Seeing your primary care physician is getting harder and harder each year in the U.S. In this Forbes article, we see some startling results from this year’s AAMC Annual Physician Workforce Report, and the findings are bleak. According to the report:
• Every 100,000 Americans are being treated by less than 91 primary care physicians. The numbers decreased from 91 primary care physicians per 100,000 residents to 90.4 in just 5 years.
• The number of Americans who can afford medical care is increasing due to the Affordable Care Act, making the deficiency even more pronounced.
• Primary care physicians are the spearheaders of good physical well-being, and these are specifically the fields with the biggest decline.
Cause for Alarm?
Anything below a 100 to 100,000 (or 1 to 1,000) ratio is cause for concern, according to Dr. Atul Grover, the chief public policy officer at AAMC. If this backsliding continues, it could very well result in people not having access to the kind of primary medical care they need. When this happens, general health deteriorates, and people end up paying significantly more for expensive hospital stays, medications, and extensive care for more serious issues.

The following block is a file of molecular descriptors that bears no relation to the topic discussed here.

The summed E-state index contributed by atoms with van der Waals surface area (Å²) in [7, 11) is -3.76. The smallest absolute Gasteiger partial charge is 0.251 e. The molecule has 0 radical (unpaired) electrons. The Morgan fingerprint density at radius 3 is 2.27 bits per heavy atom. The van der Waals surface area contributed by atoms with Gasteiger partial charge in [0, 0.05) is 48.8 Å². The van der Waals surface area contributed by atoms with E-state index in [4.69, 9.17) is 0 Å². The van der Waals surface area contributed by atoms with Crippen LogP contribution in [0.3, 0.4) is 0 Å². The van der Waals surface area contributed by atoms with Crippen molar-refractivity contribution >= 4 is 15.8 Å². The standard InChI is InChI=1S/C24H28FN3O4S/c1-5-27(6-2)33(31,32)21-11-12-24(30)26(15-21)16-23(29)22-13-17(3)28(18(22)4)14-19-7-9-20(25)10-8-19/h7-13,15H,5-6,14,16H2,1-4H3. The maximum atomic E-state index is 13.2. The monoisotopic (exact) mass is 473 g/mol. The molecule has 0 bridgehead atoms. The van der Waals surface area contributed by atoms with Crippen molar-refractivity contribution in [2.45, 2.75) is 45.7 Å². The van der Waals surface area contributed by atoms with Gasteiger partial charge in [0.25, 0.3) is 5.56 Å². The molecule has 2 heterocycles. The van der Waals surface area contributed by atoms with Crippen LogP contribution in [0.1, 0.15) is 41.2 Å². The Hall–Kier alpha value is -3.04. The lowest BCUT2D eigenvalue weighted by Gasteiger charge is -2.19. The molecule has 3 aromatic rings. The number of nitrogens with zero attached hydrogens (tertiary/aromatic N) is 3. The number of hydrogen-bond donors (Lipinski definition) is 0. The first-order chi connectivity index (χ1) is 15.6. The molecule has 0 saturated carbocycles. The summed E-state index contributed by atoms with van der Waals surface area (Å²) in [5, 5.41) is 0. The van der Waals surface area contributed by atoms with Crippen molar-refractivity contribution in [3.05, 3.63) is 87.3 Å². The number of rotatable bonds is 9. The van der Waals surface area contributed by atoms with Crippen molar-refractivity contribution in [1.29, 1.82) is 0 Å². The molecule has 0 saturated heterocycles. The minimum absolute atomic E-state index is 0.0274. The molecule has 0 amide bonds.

Private insurance providers such as United Health Group and Anthem, as well as Medicare, endeavor to deliver medical care that stresses primary care, wellness, and accessibility to the masses. According to the numbers, though, this movement isn’t having success.
• The majority of U.S. states have less than 100 primary care physicians attending to 100,000 patients.
• Areas in the southwest are worse off than northeastern or upper midwestern states like Michigan and Minnesota.
• Southern states like Alabama, Arkansas, Georgia, Mississippi, Oklahoma, and Texas are experiencing this shortage more than other states.
• What’s more, obesity, hypertension, and other chronic conditions that frequently lead to heart disease are found more often in the above-mentioned southern states.
• 11 of the 50 states have fewer than 78 primary care physicians per 100,000 patients, with Mississippi suffering as the most ill-equipped sector, with 64.5 physicians per 100,000 Americans.
• Massachusetts took top scores for best medical care per capita, leading the pack with 133.9 physicians to every 100,000 residents.
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